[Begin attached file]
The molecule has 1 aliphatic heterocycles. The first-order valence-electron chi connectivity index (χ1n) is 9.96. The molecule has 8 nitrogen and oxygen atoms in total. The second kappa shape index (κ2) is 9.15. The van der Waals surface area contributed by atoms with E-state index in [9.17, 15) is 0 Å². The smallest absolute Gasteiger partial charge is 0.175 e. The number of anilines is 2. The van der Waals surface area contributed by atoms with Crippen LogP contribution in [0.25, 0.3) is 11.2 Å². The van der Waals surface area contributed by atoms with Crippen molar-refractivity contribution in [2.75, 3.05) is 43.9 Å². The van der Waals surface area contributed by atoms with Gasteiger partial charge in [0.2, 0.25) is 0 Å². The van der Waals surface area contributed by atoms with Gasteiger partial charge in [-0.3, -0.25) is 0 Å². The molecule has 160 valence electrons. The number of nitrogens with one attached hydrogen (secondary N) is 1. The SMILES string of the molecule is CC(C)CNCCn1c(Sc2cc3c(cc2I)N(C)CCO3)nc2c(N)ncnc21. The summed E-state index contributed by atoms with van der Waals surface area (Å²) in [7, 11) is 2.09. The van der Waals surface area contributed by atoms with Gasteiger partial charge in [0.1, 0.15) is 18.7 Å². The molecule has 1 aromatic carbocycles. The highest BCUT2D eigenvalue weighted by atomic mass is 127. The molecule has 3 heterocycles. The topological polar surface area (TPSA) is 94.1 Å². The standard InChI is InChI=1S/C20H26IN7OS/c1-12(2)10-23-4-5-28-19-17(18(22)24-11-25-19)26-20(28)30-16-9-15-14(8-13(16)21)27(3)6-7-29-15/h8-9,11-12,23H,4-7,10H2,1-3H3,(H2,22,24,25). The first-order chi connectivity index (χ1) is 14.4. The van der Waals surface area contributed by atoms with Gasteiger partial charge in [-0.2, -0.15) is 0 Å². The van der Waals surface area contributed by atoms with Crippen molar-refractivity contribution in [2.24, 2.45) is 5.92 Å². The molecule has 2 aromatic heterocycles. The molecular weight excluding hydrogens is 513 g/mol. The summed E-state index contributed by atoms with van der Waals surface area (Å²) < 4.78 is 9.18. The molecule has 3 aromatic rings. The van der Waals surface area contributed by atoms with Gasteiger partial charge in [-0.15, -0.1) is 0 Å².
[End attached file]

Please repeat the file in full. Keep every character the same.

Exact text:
The molecule has 1 aliphatic heterocycles. The first-order valence-electron chi connectivity index (χ1n) is 9.96. The molecule has 8 nitrogen and oxygen atoms in total. The second kappa shape index (κ2) is 9.15. The van der Waals surface area contributed by atoms with E-state index in [9.17, 15) is 0 Å². The smallest absolute Gasteiger partial charge is 0.175 e. The number of anilines is 2. The van der Waals surface area contributed by atoms with Crippen LogP contribution in [0.25, 0.3) is 11.2 Å². The van der Waals surface area contributed by atoms with Crippen molar-refractivity contribution in [2.75, 3.05) is 43.9 Å². The van der Waals surface area contributed by atoms with Gasteiger partial charge in [0.2, 0.25) is 0 Å². The van der Waals surface area contributed by atoms with Gasteiger partial charge in [-0.3, -0.25) is 0 Å². The molecule has 160 valence electrons. The number of nitrogens with one attached hydrogen (secondary N) is 1. The SMILES string of the molecule is CC(C)CNCCn1c(Sc2cc3c(cc2I)N(C)CCO3)nc2c(N)ncnc21. The summed E-state index contributed by atoms with van der Waals surface area (Å²) in [7, 11) is 2.09. The van der Waals surface area contributed by atoms with Gasteiger partial charge in [0.1, 0.15) is 18.7 Å². The molecule has 1 aromatic carbocycles. The highest BCUT2D eigenvalue weighted by atomic mass is 127. The molecule has 3 heterocycles. The topological polar surface area (TPSA) is 94.1 Å². The standard InChI is InChI=1S/C20H26IN7OS/c1-12(2)10-23-4-5-28-19-17(18(22)24-11-25-19)26-20(28)30-16-9-15-14(8-13(16)21)27(3)6-7-29-15/h8-9,11-12,23H,4-7,10H2,1-3H3,(H2,22,24,25). The first-order chi connectivity index (χ1) is 14.4. The van der Waals surface area contributed by atoms with Gasteiger partial charge in [-0.2, -0.15) is 0 Å². The van der Waals surface area contributed by atoms with Crippen molar-refractivity contribution in [2.24, 2.45) is 5.92 Å². The molecule has 2 aromatic heterocycles. The molecular weight excluding hydrogens is 513 g/mol. The summed E-state index contributed by atoms with van der Waals surface area (Å²) < 4.78 is 9.18. The molecule has 3 aromatic rings. The van der Waals surface area contributed by atoms with Gasteiger partial charge in [-0.15, -0.1) is 0 Å².